The coming UNSG is faced with a number of challenges, some immediate — operational and organizational — and some more abstract. Ghani’s record in Afghanistan e.g. speaks clearly about his ability for running a multilateral, multi-stakeholder process with both heavy security and development repercussions. Most of the present candidates are of course likely to be solid administrators who can deal with immediate and running operational challenges. But Ghani is furthermore both brave and original: take e.g. this BBC piece about his intervention at last year’s TED global, including a critique of the redundancies of the development and aid industry.

The capacity to deal with the immediate and longer term organizational challenges — the reform agenda — however, is tied up with the more abstract challenges facing the UN. The short version of this is that security and development are converging. In strategic terms, political solutions are needed first to complement globalization’s integrative pull, not least in terms of creating effective states that can allow their citizens to prosper — a long term challenge that, once lifted, will at the same time alleviate the security problems associated with weak and failed states. Second, they are needed to orchestrate globalization as an integration of relations between the ‘old world’ and the ’emerging’ powers and markets — in order to avoid a return to pre-WWI big power politics. In operational terms, enabling effective states is also the emerging necessary goal of any military conflict or post-conflict situation. The new military lessons learned of Phase IV and Peace Operations emphasize the parallel effort of stabilization and reconstruction. At both levels, security and development are increasingly tied to together.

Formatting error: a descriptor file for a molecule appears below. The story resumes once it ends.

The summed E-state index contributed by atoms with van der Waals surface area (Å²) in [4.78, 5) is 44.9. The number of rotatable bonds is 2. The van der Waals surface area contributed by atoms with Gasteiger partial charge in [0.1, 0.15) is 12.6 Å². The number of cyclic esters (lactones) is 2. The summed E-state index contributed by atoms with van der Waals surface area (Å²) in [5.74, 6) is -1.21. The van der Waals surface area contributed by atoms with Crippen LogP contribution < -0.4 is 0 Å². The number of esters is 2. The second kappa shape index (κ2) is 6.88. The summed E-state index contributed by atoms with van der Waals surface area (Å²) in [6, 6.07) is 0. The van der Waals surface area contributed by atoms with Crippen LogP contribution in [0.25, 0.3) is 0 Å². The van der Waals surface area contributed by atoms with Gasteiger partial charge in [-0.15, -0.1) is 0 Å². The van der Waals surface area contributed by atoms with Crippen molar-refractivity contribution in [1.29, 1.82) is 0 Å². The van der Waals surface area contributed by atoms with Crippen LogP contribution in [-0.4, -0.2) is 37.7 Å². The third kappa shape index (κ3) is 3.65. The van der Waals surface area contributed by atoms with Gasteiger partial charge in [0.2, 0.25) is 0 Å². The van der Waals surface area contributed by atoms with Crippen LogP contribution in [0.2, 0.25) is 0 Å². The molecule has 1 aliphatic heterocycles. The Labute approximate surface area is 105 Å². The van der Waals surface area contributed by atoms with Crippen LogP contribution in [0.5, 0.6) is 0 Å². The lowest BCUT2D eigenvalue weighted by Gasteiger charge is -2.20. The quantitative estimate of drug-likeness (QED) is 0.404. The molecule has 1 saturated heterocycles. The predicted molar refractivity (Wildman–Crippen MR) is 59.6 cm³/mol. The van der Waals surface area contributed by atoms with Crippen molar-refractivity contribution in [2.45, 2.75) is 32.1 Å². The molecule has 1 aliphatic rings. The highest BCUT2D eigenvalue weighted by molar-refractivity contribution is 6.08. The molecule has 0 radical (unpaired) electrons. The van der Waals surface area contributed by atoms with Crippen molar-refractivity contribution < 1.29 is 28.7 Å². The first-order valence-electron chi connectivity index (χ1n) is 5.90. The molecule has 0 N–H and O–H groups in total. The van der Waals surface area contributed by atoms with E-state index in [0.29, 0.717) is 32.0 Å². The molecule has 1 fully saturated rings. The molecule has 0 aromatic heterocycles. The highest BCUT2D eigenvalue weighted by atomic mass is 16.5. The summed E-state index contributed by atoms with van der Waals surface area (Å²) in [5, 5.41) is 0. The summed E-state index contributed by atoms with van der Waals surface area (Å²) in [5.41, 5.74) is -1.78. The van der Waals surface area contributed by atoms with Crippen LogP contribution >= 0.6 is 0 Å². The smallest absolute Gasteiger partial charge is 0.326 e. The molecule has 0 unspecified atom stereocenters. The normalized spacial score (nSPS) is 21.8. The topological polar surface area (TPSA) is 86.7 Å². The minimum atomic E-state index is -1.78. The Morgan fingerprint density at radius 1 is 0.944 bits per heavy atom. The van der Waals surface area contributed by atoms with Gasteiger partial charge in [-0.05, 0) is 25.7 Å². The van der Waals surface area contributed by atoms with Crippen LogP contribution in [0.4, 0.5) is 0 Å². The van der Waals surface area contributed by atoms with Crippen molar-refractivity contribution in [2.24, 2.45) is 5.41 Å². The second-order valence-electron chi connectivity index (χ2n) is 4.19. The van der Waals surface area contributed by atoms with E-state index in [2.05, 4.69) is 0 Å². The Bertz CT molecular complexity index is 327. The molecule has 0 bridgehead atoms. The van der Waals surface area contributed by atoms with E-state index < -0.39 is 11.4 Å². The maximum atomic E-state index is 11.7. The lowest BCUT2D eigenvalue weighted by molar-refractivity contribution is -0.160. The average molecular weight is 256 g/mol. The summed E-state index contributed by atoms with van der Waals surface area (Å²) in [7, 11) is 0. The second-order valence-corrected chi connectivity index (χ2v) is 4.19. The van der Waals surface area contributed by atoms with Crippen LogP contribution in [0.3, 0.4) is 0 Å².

The upshot of this convergence is that the next UNSG must have both practical operational experience with either agenda, and also a calibrated capacity for horizontal thinking. Horizontal thinking is Thomas Barnett’s term for pragmatic agility in terms of eschewing the stove-piped specialization of academics. All bureaucrats tend to think of themselves as productive generalists. But academic ability is crucial: the ability to not only grasp the largest global trends but also to pose productive solution-frameworks is rare among non-academics (as it is among academics in general who falter on the second element, but that is another story).

Ghani’s track-record is well-established here: take e.g. this new piece co-written with Claire Lockhart for the Washington Quarterly. Go read it, and then ask yourself whether you would rather have a person who can think like that at the helm of the UN — or someone who might be bothered to read it?

Ashraf Ghani seems to be the right man for the job. He appears organizationally and intellectually astute enough to deal with the member states’ cross-pressures regarding the reform agenda at both the UN and in development policy. Furthermore, he understands the necessitas of security: that security issues and logics sometimes intrude on ‘regular’ politics and policies, and that this should be if not always heeded then at least willingly mediated. A UNSG without this insight would leave the organization crippled.

Draconian Observations is an independent scholar in Denmark, not affiliated with any organisation or person, and views expressed do not necessarily reflect those of